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Nursing & Laboratory: Working Together to Improve Patient Testing

Section Editor(s): Miller, Kathy A. RN; Miller, Natalie A. MT

Point of Care: The Journal of Near-Patient Testing & Technology: March 2002 - Volume 1 - Issue 1 - p 32–34
POCC Corner

Section Editors

Author Information

About the Editors: Kathy Miller, RN, is the point-of-care nursing coordinator at St. Alexius Medical Center in Bismarck, North Dakota. She has been a registered nurse since 1978, and has worked at St. Alexius in numerous roles. Her experience includes 12 years as a critical care nurse in the emergency/trauma department, 1 year in the operating room, 5 years in the post anesthesia care unit (PACU) as both a critical care staff nurse and a nurse manager over the PACU and outpatient surgery department. She has worked in her current position as point-of-care nursing coordinator since January of 1996.

Natalie Miller is a medical technologist. She has worked with St. Alexius since 1987. Her positions have included medical technologist, working as a generalist on the evening shift, assistant laboratory information manager, point-of-care laboratory coordinator, and affiliate laboratory coordinator. Natalie currently works as the pre-analytical support supervisor where duties include working with the phlebotomy team, affiliate laboratory staff, support services staff, and point-of-care staff.

Please e-mail suggestions or questions regarding future journal articles to: poc@primecare.org

Everyday, nurses contend with fast-paced, crisis care, dealing with patients, physicians, coworkers, and patient's family members. A point-of-care testing (POCT) program can assist with the rapid decision-making required of today's nursing staff. However, it is tough for nurses to establish a POCT program without the assistance of the central laboratory. Like all laboratory testing, POCT must comply with the rules and regulations of the accrediting agencies. By meshing the backgrounds of nursing and the central laboratory into one workable philosophy, point of care testing can ensure optimal patient care.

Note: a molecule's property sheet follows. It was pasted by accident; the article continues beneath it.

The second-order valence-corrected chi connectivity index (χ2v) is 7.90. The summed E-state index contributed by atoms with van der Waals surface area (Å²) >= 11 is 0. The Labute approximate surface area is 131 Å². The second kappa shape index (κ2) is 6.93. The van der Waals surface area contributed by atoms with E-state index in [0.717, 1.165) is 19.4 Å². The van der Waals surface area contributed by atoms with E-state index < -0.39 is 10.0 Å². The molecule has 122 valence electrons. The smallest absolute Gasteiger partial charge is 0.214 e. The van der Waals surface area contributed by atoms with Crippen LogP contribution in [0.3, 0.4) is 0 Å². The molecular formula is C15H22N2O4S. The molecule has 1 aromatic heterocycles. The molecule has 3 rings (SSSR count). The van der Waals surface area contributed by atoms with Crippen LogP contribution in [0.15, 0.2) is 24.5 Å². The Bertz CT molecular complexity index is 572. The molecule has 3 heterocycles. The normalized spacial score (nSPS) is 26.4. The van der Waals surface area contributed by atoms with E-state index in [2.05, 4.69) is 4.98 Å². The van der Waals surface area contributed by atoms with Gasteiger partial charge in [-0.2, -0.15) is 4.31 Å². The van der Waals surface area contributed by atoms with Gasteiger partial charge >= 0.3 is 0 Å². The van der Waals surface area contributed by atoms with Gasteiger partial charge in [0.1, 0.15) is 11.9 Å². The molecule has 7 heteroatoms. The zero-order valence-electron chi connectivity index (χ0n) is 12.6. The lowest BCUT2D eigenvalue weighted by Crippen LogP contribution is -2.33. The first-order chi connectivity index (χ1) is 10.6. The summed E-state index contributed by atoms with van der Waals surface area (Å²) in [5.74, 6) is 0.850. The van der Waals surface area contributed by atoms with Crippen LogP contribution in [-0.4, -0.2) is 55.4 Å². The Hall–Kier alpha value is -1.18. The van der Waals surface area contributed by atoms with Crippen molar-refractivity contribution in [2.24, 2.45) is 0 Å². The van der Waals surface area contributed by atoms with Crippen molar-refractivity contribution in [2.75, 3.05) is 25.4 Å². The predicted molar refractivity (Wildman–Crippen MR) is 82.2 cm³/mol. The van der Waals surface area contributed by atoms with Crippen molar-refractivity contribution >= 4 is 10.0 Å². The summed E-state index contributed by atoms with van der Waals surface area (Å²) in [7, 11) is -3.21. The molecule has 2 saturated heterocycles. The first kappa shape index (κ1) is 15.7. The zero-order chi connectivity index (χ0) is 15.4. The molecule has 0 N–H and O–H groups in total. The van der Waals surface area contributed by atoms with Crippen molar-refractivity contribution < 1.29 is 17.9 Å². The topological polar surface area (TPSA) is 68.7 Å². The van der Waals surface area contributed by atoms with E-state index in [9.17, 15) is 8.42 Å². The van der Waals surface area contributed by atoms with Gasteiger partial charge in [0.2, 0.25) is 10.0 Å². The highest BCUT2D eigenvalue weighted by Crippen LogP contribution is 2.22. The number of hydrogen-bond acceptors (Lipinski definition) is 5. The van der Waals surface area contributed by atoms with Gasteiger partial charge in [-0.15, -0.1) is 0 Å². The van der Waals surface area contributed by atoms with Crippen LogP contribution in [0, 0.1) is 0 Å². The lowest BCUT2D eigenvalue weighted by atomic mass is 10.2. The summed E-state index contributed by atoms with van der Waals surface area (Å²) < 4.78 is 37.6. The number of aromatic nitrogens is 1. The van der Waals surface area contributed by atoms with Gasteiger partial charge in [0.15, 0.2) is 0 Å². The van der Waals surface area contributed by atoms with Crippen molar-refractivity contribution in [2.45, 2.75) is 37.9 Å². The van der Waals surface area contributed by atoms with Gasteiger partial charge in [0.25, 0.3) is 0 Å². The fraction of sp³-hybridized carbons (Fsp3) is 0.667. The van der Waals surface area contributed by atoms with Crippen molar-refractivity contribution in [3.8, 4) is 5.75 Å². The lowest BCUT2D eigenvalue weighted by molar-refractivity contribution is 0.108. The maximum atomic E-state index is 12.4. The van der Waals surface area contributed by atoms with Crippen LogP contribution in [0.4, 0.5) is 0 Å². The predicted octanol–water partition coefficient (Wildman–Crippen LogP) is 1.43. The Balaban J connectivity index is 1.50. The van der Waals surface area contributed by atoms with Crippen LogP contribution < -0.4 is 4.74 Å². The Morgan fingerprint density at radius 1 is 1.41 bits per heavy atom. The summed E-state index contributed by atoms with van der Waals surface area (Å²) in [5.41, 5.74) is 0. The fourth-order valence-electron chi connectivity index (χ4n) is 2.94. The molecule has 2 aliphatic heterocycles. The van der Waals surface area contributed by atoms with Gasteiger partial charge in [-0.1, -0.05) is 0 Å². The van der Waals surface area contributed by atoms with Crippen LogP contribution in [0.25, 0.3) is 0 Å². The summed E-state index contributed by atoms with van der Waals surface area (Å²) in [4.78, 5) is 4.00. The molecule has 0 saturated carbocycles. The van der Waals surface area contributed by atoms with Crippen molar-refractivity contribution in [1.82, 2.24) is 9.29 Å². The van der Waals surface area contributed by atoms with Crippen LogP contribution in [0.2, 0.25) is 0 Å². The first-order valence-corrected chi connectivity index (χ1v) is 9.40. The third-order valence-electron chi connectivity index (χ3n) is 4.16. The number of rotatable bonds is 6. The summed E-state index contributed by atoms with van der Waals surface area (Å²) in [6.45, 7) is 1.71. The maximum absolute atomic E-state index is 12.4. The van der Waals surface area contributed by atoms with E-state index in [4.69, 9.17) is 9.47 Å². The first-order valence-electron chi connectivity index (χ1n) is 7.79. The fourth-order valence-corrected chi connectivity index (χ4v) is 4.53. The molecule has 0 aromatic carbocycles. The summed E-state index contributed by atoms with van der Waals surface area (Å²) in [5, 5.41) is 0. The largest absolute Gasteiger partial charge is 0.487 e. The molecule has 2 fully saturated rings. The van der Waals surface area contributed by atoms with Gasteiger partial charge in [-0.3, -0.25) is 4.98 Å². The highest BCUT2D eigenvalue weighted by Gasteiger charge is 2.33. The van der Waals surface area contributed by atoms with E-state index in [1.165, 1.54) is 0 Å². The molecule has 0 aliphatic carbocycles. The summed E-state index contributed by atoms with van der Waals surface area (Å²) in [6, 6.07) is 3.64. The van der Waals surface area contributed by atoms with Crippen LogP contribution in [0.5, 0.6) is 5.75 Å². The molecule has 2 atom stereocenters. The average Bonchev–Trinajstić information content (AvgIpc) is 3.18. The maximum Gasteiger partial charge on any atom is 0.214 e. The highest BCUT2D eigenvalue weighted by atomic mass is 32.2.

Utilizing experiences gained by working together, nursing and laboratory point-of-care coordinators have discovered opportunities for improvement when the two disciplines work together to coordinate a POCT program. In this first article and our future articles, we will share our point-of-care (POC) experiences here at St. Alexius.

St. Alexius Medical Center, Bismarck & Mandan, North Dakota, was established in 1885 and is sponsored by the Benedictine Sisters of Annunciation Monastery. The Medical Center is fully accredited by the Joint Commission on Accreditation of Healthcare Organizations (JCAHO). St. Alexius features a 308-bed acute care hospital, a full-service homecare/hospice agency, a regional medical equipment company, a state-of-the-art fitness center, and dozens of other health services. In addition, St. Alexius is a founding member of the PrimeCare health group, an organization representing over 150 affiliated area physicians.

The initial joint actions for POCT began at St. Alexius in May 1991, when a combined nursing and laboratory task force worked together to redesign glucose monitoring. The task force spent 4 months evaluating, selecting equipment, and working out issues related to test performance, charting, proficiency testing, quality control, and maintenance. Before this time, employee competency, test volume, and reimbursement were not accounted for at St. Alexius. Kidney dialysis unit and central laboratory examined activated clotting times in 1992. After considering the cost and time involved, it was determined the central laboratory should perform a partial thromboplastin time instead. Critical care areas were also performing activated clotting times, but the complicated compliance issues led to deferring action to a later time. Examination of activated clotting time (ACT) testing in the critical care areas occurred in 1994. The areas were in need of new instrumentation and supplies to comply with regulations; however, there was no money budgeted.

Compounding the issues were the two unique backgrounds that became apparent within the task force. Nursing personnel focus primarily on patient care, while laboratorians concentrate on ensuring proper instrument function prior to patient testing, thereby ensuring high quality results. In 1993, regulating agencies began requiring the same quality of care regardless of the site of test performance. The central laboratory was charged with the oversight and responsibility for maintaining quality POCT. The considerable amount of time and resources already spent in addressing POC issues, and the prediction that POCT would proliferate with the changing health care environment, led the laboratory administrative director and pathologists to propose a multidisciplinary POCT program to hospital administration. The proposal included resources for POC coordinators and supplies and materials, as well as establishing a POC committee.

The POCT Program objectives included: